Wind energy is a deeply underrated resource. Though the US invested $14.5 billion in wind-power projects last year, wind farms still provide just 4% of the nation’s electricity, according to the American Wind Energy Association (AWEA). Globally, that percentage is about the same — teven hough researchers estimate that non-urban wind farms have the technical potential to produce up to 40 times the electricity the world consumes.
Few voters have a taste for lengthy debates over utility regulation. Nevadans are different. Last year, a fierce battle over rooftop solar engulfed the state. When regulators unanimously decided to do away with the retail rate doled out to residential producers, even celebrities like Mark Ruffalo joined the clamor of protests at the Nevada Public Utilities Commission to denounce the ruling.
The Governors’ Wind & Solar Energy Coalition has appointed Gov. Gina Raimondo, D-R.I., and Gov. Sam Brownback, R-Kan., the group’s chair and vice chair, respectively, for 2017. Rhode Island has positioned itself as a leader in offshore renewable energy, says the coalition, referring to the Block Island Wind Farm.
The Governors’ Wind & Solar Energy Coalition has picked Rhode Island Democratic Gov. Gina Raimondo (D) as chairwoman and Kansas Republican Gov. Sam Brownback as vice chairman, the group announced today. In a statement, Raimondo touted the Block Island Wind Farm — the nation’s first offshore wind facility, which is slated to come online before the end of the year.
THE ISSUE: Energy independence has been a goal of every president since Richard Nixon. Hillary Clinton and Donald Trump have very different ways to achieve it. How energy is produced and where it comes from affect jobs, the economy and the environment.
North Dakota averages 60 percent of possible sunshine each day, according to the North Dakota State Climate Office. But according to Database of State Incentives for Renewables and Energy Efficiency, the state does not have many goals or incentives for utilities or individuals to invest in solar energy. According to the North Dakota Century Code, in 2007 the Legislature established an objective of 10 percent of all retail electricity sold in the state be obtained by renewable and recycled energy by 2015. The objective was voluntary, and there were no penalties for providers that failed to meet it.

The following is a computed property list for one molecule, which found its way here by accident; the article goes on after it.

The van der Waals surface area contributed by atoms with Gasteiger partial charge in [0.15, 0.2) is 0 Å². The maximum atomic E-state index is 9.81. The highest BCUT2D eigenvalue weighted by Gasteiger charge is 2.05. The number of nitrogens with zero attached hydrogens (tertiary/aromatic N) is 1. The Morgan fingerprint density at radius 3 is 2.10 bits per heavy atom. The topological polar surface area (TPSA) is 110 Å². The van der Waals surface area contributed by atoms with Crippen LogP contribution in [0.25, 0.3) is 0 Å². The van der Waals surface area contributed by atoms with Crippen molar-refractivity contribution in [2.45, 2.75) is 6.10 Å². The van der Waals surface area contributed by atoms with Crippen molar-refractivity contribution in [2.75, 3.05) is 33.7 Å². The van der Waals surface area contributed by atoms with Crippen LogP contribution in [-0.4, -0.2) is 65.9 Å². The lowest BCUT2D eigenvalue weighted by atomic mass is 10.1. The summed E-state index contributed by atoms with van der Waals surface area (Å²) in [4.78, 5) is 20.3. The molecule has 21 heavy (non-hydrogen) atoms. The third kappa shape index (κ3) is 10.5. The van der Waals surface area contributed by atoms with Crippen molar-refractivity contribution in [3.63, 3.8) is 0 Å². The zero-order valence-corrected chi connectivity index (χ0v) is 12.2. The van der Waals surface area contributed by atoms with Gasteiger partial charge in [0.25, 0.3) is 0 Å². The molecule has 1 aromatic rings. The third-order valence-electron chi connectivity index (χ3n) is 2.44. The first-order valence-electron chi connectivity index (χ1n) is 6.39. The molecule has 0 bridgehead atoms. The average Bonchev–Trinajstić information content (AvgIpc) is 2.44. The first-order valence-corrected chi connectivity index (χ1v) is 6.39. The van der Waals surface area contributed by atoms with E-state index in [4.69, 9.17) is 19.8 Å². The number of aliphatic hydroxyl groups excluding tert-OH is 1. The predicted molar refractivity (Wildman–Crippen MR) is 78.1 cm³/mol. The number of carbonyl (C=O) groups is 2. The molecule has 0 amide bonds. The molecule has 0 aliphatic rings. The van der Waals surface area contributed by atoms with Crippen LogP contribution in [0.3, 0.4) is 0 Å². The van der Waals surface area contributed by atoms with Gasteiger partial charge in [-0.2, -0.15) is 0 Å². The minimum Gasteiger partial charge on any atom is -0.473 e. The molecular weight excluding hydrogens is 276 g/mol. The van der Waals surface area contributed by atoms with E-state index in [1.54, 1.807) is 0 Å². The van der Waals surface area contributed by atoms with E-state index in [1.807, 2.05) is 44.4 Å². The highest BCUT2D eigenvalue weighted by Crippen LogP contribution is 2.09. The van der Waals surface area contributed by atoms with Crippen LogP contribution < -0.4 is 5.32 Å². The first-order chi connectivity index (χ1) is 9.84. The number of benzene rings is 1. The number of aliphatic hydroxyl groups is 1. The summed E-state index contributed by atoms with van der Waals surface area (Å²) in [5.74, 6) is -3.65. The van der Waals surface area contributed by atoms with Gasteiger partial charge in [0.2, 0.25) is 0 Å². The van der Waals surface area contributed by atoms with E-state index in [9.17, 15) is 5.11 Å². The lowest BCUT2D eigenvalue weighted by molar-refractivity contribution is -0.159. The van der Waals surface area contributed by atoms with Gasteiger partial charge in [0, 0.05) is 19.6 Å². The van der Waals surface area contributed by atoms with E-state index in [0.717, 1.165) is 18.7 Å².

In the Miami area to stump for Hillary Clinton, former Vice President Al Gore wanted to enlighten a crowd of supporters about a controversial ballot measure on solar energy. Gore said the utility companies that back Amendment 1 make it sound like it fosters solar, but the true aim is darker than that. He called it a “phony baloney” initiative propped up by utilities. “The things they claim protect solar are protections you already have,” Gore said at Miami Dade College’s Kendall campus on Oct. 11, 2016. “But they are trying to fool you into amending your state Constitution in a way that gives them the authority to shut down net metering and do in Florida what they did in Nevada and just kill the solar industry.
Frank van Mierlo holds his dream in one hand — a hair-thin wafer of silicon, the platform for a solar power cell. After nearly 10 years and $100 million of investment, the dream is on the doorstep of happening. Next year, van Mierlo’s startup, 1366 Technologies, is set to break ground on a new wafer manufacturing plant between Buffalo and Rochester in rural upstate New York.
New techniques to continually monitor the structural conditions of an offshore wind turbine will go a long way toward optimizing maintenance and inspections, and help the offshore wind sector achieve greater increases in cost-efficiency. The TOWERPOWER project is being funded by the European Union’s Community Research and Development Information Service, and is aiming at developing reliable new techniques to continuously monitor the structural condition of an offshore wind turbine. The project is entering its final year, and is using ultrasound-based techniques to monitor the transition piece of a wind turbine — the part of the turbine that supports the nacelle and the tower itself.
Now as Trump struggles to keep pace in the race for the White House — weighed down by poor debate performances and accusations of sexual assault — Democrats are hoping that initial splash builds into a wave election that puts them back in control of the House for the first time since they lost the majority in 2010. But with a 59-seat deficit in the House for Democrats — and fewer than 20 truly competitive GOP-held seats — most political prognosticators agree it’s unlikely Democrats will be able to flip the 30 seats the party needs to take back control of the chamber.